The wonderful thing about craft beer is the variety. Personally I try to drink as many different beers as possible. A lot of beers have that “been there, done that” feel to them, and while Sam Adams makes some good or even great beers, I haven’t had any kind of urge to drink them repeatedly. But I can say the same thing for 80% of craft beer. I’ve drank through the (almost) entire lineup of dozens of breweries of all sizes and spent thousands of dollars on beer over the last 5 years. But I rarely revisit most of those that I’ve drank before, not because they aren’t good products, but because I only have so much money to spend on beer.

    I actually feel like Koch may be a bit out of touch with what today’s craft beer drinker is looking for. And I don’t say that in a disrespectful way. I think that is just the reality of the situation. So in your article you surmise that these beer bars serve beers because they will make an extra $3 over Sam Adams beers. Which I feel is the right idea, but not exactly correct. Yes they are serving the beers they serve because they know they will sell better than Sam Adams. Because that is what their customers want. And that makes more money than making $0 on a Sam Adams product when they never sell.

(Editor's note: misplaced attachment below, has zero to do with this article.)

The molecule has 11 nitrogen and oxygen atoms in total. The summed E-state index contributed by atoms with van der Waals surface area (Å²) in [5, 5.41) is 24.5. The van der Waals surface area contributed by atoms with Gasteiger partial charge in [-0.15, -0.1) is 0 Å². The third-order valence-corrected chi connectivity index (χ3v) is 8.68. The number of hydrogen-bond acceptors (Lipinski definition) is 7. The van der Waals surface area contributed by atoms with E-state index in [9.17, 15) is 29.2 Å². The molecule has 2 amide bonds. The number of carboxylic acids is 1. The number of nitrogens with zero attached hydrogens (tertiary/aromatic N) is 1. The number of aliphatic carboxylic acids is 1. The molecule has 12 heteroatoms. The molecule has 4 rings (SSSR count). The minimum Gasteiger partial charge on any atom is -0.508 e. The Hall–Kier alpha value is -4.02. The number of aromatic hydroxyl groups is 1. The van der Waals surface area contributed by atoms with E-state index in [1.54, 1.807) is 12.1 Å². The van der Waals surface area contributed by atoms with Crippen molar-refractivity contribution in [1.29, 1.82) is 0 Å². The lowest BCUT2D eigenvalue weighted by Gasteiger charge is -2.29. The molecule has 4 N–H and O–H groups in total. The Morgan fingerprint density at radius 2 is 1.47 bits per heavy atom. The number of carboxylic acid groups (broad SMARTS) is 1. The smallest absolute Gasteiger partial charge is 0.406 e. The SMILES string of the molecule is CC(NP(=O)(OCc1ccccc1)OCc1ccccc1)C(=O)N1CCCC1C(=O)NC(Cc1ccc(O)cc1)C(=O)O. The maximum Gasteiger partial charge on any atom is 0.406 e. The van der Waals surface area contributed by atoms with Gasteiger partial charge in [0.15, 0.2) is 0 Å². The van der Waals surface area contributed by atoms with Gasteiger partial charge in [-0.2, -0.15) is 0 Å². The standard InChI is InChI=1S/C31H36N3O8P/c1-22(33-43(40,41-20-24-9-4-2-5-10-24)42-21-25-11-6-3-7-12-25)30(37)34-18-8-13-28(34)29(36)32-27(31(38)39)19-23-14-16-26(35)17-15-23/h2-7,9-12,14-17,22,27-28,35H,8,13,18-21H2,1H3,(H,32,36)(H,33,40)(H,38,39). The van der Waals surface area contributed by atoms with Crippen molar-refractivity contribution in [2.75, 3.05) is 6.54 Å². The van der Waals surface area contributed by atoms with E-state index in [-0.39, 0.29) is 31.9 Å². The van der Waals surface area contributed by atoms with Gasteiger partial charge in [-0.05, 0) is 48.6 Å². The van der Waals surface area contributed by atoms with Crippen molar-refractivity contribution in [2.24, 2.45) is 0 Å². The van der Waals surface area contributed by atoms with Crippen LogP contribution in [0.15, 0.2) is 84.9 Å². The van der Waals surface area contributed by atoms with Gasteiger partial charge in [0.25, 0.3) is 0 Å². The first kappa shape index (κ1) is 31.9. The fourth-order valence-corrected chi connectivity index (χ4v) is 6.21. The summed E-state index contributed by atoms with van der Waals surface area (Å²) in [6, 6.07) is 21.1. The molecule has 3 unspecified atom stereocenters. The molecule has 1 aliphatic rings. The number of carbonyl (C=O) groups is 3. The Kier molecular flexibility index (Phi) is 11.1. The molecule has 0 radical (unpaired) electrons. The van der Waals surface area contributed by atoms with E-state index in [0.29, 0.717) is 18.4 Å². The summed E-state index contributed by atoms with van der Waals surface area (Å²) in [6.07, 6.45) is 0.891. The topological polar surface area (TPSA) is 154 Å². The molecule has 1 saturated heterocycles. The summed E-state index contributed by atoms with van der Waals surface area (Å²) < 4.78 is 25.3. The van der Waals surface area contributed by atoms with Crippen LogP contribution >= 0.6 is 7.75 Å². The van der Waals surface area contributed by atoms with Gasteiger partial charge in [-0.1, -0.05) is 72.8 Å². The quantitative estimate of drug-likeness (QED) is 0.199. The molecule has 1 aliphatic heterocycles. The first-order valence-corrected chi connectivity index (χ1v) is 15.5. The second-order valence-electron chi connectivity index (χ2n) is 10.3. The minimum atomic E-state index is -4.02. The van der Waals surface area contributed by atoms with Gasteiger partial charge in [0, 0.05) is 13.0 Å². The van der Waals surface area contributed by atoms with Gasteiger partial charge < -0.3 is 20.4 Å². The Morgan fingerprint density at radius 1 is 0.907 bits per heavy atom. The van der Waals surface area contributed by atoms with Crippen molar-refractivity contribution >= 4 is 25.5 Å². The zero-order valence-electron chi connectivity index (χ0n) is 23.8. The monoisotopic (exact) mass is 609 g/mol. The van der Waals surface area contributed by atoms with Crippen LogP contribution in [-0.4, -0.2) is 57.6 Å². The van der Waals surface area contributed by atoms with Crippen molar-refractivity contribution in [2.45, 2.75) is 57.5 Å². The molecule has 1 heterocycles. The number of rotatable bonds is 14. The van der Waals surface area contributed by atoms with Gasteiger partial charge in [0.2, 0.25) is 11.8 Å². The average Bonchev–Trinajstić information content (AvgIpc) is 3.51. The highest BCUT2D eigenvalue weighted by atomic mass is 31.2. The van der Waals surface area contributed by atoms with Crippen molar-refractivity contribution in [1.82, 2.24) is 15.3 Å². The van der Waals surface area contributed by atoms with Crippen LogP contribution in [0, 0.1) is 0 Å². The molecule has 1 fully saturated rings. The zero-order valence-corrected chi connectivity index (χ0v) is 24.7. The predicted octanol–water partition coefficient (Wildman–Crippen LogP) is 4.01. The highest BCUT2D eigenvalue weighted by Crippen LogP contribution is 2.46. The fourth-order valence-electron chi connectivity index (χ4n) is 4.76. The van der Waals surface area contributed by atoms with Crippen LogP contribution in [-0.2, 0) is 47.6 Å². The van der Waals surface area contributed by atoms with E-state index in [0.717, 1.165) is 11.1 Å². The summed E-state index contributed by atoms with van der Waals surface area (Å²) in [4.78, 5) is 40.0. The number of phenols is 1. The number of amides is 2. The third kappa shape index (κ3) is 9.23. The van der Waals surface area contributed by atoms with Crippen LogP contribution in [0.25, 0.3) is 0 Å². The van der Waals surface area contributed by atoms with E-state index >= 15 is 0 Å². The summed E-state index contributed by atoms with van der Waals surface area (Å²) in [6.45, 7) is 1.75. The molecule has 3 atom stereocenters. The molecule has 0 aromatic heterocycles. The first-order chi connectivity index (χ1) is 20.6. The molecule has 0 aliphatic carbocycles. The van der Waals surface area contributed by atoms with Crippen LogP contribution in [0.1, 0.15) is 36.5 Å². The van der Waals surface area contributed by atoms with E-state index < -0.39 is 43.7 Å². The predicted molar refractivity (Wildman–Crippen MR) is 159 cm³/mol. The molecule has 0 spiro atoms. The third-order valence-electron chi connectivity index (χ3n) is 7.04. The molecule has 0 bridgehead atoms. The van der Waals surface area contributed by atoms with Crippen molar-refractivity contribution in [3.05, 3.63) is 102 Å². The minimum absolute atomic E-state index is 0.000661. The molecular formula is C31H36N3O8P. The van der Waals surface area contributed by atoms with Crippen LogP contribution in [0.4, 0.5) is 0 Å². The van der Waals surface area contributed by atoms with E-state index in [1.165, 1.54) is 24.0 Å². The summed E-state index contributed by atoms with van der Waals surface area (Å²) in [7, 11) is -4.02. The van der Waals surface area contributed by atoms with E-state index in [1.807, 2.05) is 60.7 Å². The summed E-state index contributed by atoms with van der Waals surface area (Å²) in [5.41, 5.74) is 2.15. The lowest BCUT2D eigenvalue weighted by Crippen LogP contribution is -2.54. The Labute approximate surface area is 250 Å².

1. i agree with this sentiment. I’ve had a ton of beers that I love, and I make note of them, but there is just too much out there now to settle. I won’t order a beer that I have tasted before if there’s another beer available that I haven’t. There is a lot of creativity in the craft beer market right now, maybe it’s the heyday. I’m not just talking about “this is the super-hoppiest beer you’ve ever had”. I don’t remember the names of most of the beers I’ve had over the past several years, and I don’t have to. There’s a zillion more waiting right around the corner. Maybe I try one and say, oh yeah, I think I had this one before. But there is NO reason to be loyal to any beer these days. From someone who lives abroad and only has the rare opportunity to get back to the states, I could never order a “big name” beer unless I had to.